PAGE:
When Pripyat was built a statue of Prometheus, the god that gave man the secret of fire, was erected in the city centre. It seemed apt, with nuclear power representing man’s mastery of nature’s most powerful forces. After the accident, it was moved to a new home by the Chernobyl Exclusion Area administration offices, outside the city. Like this monument to the liquidators only a few hundred feet from the reactor, today the only statues inside Pripyat commemorate the brave and the dead.
“Since we worked at the power station, when we were called to clear up we did what we had to do, we did our duty. We realised that the consequences of not doing it were terrible. We realised it was very serious and that we could die from the radiation, but it was no use thinking about it.
“We were ordered to stop the chain reaction in reactor no. 3 and we did. The pilots flew sortie after sortie in helicopters because it had to be done, but it killed them all.
“The fire was put out on the first day, but the reactor core was giving off such heat and light that it seemed as if it was still on fire. You could see it at night, bright, many different colours. Like an electric fireplace, glowing, pulsing with light, all the colours of the rainbow. It was beautiful.”
One of the tallest buildings in Pripyat, it was from here that people watched the multicoloured plume of burning blue, yellow and green fire from the reactor light up the night sky, unaware they were receiving a potentially lethal dose of radiation.
Throughout Eastern Europe, symbols of the Soviet Union and statues of Lenin or Stalin have been torn down. But in Pripyat, where the year is still 1986, the beady eye of Vladimir Ilyich Lenin still watches visitors to the city, and the wreathed hammer, sickle and star of the USSR still adorns buildings.
Not everything in Pripyat remains the same – like the trees that force themselves up through the concrete or the tourists that come to gawp, the present day forces itself upon the city, acquiring 21st century graffiti unimaginable during Soviet times.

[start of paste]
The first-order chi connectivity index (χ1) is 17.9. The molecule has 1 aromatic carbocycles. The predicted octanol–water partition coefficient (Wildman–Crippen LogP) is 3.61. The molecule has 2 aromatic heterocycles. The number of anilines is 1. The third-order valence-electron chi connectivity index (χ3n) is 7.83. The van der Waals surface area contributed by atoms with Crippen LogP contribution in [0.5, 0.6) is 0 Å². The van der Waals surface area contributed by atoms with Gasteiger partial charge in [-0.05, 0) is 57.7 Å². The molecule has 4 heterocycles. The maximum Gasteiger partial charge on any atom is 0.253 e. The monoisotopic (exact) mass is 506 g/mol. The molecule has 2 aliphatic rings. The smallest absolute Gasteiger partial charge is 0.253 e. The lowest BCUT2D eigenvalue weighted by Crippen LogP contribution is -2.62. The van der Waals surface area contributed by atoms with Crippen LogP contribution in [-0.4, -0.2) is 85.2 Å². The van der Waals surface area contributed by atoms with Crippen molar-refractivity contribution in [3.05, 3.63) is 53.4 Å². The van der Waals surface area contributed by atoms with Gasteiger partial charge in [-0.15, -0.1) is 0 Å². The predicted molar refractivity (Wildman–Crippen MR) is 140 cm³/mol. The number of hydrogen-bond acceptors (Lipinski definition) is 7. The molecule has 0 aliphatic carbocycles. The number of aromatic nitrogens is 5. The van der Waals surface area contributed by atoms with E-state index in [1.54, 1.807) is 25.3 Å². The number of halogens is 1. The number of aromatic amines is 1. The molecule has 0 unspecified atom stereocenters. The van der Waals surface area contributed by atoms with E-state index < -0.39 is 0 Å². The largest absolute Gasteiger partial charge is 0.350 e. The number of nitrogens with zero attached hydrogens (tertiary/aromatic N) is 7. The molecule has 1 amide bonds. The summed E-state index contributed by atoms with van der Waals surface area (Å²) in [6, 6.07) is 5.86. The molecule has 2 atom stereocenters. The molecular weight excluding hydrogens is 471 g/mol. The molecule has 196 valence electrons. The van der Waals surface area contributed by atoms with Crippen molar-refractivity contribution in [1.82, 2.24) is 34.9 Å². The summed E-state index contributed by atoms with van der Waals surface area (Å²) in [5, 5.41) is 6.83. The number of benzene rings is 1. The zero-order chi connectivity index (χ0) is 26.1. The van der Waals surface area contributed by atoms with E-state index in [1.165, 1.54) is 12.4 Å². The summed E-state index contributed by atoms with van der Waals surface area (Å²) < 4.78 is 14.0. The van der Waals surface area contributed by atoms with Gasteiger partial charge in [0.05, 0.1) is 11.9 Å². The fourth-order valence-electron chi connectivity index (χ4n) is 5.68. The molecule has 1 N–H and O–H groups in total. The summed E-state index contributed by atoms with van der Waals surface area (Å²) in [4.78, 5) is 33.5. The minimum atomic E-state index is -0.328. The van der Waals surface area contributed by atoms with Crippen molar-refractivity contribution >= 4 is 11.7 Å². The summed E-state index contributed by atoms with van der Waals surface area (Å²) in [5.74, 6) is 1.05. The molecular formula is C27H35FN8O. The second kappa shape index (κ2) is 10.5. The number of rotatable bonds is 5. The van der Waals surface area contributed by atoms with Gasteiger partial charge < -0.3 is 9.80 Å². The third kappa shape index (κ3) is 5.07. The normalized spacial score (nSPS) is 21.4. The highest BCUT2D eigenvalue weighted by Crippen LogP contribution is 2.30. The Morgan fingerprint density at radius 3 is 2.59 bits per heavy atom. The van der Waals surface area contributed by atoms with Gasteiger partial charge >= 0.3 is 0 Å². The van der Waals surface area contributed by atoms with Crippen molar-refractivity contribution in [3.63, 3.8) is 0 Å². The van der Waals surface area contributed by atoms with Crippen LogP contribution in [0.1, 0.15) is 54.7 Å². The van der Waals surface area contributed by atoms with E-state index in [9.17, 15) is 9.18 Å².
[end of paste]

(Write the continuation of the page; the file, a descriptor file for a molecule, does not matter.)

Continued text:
Chernobyl has become a major source of tourist income for Ukraine, with proceeds funding a government ministry dedicated to the post-Chernobyl clean-up.
Former residents were allowed to return to collect belongings in the mid-90’s, and guided tours began a few years later. Widespread looting of metal, wood and electrics has been a problem for many years. For a decade after the disaster the city retained a Marie Celeste sense of abandonment – tables laid for dinner, hospitals with beds still unmade. Now the buildings are largely stripped, empty and decaying.
Pripyat’s first and only supermarket – due to open on May 1st 1986, it never did. Signs still mark the frozen section, and trollies still clog what is left of the aisles.
One of 15 abandoned schools in Pripyat, still strewn with books, musical equipment, toys and propaganda – not least the banners painted for May Day parades but never used, the impact of the images of illustrious Soviet leaders fading like the paint’s colours.
Few schoolchildren during the 1980s could boast such familiarity and experience with gasmasks.
So many curious eyes have passed through School No. 4, so many photographers looking for a lasting image, the sense grows that what you see is not the ruined city as it was left 24 years ago, but instead what those unnamed and departed visitors wanted to see, by means of any props found to hand: gas masks, pictures of Lenin, colourful children’s books in bold cyrillic, ragged dolls.